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Since nobody has the same amount of time, money or confidence on their hands, we'll look into some advantages and downsides of both, home and studio yoga practice.


Attending yoga classes at a big studio with large groups can be something of a great importance to those who find proximity of other people motivating. Sharing a laugh with a person next to you, exchanging looks with hot guys or girls, or simply looking at someone's bad posture and improving your own can be useful and satisfactory for some people. When it comes to motivation, studio classes are better if you think about yourself as a social butterfly who is inspired most when surrounded by support or competition.

Of course, this doesn't mean you can't be motivated at home. Introverts enjoy alone time and privacy of their own homes, so if you belong to this group, classes can get over-crowded and intimidating. In the end, it should be about feeling comfortable, and yoga is all about the comfort zone.

You won't always be in mood for yoga, and that's completely normal. Not going to professional classes can be beneficial in terms of 'being your own boss' and deciding to practice by listening to your body and feelings. On the other side, skipping sessions when moody can make you sluggish and lazy in the long run. Some people hate skipping classes that they've paid for, and it often serves as motivation.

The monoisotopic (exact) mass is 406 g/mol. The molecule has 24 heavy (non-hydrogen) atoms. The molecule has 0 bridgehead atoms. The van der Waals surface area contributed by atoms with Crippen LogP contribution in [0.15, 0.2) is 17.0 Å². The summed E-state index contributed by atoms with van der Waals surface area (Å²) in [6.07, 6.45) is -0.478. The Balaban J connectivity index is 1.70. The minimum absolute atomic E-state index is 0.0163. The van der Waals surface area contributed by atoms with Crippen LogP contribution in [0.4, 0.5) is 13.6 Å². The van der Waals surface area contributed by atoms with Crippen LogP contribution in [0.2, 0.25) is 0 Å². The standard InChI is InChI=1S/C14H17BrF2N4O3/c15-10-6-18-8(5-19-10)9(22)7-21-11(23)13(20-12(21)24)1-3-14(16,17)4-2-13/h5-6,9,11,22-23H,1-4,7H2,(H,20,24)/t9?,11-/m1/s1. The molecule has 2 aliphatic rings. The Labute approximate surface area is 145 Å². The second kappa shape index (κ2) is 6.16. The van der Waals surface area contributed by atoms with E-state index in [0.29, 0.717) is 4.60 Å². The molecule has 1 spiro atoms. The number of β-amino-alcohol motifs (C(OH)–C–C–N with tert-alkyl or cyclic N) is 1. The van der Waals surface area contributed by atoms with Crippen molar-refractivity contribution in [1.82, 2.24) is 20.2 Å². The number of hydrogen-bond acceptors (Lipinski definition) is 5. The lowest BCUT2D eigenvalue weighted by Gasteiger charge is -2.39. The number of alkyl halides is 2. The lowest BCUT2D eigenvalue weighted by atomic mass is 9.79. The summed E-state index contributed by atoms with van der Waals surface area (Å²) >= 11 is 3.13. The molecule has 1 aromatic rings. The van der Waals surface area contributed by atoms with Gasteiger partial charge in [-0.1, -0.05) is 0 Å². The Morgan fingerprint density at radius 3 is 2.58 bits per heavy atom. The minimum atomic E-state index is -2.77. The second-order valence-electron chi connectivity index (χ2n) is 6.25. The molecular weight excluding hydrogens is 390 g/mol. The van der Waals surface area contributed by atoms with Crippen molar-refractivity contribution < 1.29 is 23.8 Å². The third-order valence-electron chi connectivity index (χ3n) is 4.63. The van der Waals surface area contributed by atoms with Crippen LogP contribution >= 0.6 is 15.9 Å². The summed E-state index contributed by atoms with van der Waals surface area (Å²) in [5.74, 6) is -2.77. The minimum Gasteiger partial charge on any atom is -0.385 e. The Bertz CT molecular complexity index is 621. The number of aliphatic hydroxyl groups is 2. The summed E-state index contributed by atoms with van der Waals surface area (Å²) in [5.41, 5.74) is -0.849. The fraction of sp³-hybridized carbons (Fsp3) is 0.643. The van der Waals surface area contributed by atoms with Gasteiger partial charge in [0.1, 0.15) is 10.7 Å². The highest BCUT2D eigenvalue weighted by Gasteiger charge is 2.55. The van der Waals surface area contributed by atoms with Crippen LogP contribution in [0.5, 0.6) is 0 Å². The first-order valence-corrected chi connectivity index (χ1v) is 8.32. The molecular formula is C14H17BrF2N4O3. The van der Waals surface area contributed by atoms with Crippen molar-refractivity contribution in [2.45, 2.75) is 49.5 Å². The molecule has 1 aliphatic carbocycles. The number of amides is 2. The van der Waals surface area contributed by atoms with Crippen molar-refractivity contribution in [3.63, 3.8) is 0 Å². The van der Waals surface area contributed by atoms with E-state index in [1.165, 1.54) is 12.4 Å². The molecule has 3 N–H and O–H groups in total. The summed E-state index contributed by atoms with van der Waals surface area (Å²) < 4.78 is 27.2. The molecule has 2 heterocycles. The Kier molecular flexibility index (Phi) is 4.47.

Financial Aspect

If this was a perfect world, everyone would have enough money for amazing studio yoga classes with top-notch teachers. But this isn't the case. Most people live on a budget and paying $15 and more for a single class can be little bit too much. Cheap classes are mostly not worth the time, so you can't win here if you live on a budget. Yoga studios often charge for using their mats — often quite dirty and smelly — especially if classes are being held in a gym. Invest in a good yoga mat. There are amazing free online courses, DVDs to purchase for decent prices, and many websites and articles explaining different positions and their benefits.

Personal Growth

One of the best parts of home practice is being able to focus on your personal growth and progress. You can work on one pose or movement for the entire session. Those who trust only in sequences and Vinyasa should probably go to a studio. Teacher can never dedicate enough time to everyone to explain and show the proper movement. There are a lot of resources on the Internet to read about each position and practice it.


Having proper instructions about a new position is crucial for beginners. Experienced and knowledgeable yoga teacher not only guides but also assists with and adjusts improper positioning. It's recommended to first enlist in yoga class to learn the most important things from a professional, and later practice alone.

Feeling Free

Yoga shouldn't be relaxing and fun if you don't want it to be this way. Some people prefer listening to music while doing their flow, but others require strong rules and supervision. Someone likes to have pause every few minutes and just lay down in Savasana (corpse pose), and others like to engage and sweat to the maximum. Wherever you are on the scale, in the end — the most important thing is to pick up the habit you feel happiest doing.

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